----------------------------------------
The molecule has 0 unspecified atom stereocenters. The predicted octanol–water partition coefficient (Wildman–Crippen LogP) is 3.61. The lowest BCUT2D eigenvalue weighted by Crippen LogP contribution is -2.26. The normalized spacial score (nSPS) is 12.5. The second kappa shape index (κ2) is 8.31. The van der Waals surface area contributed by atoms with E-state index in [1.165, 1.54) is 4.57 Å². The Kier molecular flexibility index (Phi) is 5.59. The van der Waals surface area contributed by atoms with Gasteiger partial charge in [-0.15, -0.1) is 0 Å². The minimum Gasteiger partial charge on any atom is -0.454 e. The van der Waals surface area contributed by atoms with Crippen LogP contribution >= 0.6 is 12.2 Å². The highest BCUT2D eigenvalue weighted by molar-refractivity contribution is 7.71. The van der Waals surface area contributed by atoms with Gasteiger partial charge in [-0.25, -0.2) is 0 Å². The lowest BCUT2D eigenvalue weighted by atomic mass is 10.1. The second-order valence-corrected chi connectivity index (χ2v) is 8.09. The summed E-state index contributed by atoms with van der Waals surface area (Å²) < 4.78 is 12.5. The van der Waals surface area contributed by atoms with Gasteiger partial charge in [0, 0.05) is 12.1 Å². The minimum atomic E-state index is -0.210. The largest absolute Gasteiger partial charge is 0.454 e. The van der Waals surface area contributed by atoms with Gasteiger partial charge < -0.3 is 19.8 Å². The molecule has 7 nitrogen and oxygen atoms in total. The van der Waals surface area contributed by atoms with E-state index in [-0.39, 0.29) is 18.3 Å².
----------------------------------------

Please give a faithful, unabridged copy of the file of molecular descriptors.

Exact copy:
The molecule has 0 unspecified atom stereocenters. The predicted octanol–water partition coefficient (Wildman–Crippen LogP) is 3.61. The lowest BCUT2D eigenvalue weighted by Crippen LogP contribution is -2.26. The normalized spacial score (nSPS) is 12.5. The second kappa shape index (κ2) is 8.31. The van der Waals surface area contributed by atoms with E-state index in [1.165, 1.54) is 4.57 Å². The Kier molecular flexibility index (Phi) is 5.59. The van der Waals surface area contributed by atoms with Gasteiger partial charge in [-0.15, -0.1) is 0 Å². The minimum Gasteiger partial charge on any atom is -0.454 e. The van der Waals surface area contributed by atoms with Crippen LogP contribution >= 0.6 is 12.2 Å². The highest BCUT2D eigenvalue weighted by molar-refractivity contribution is 7.71. The van der Waals surface area contributed by atoms with Gasteiger partial charge in [-0.25, -0.2) is 0 Å². The lowest BCUT2D eigenvalue weighted by atomic mass is 10.1. The second-order valence-corrected chi connectivity index (χ2v) is 8.09. The summed E-state index contributed by atoms with van der Waals surface area (Å²) < 4.78 is 12.5. The van der Waals surface area contributed by atoms with Gasteiger partial charge in [0, 0.05) is 12.1 Å². The minimum atomic E-state index is -0.210. The largest absolute Gasteiger partial charge is 0.454 e. The van der Waals surface area contributed by atoms with Gasteiger partial charge < -0.3 is 19.8 Å². The molecule has 7 nitrogen and oxygen atoms in total. The van der Waals surface area contributed by atoms with E-state index in [-0.39, 0.29) is 18.3 Å².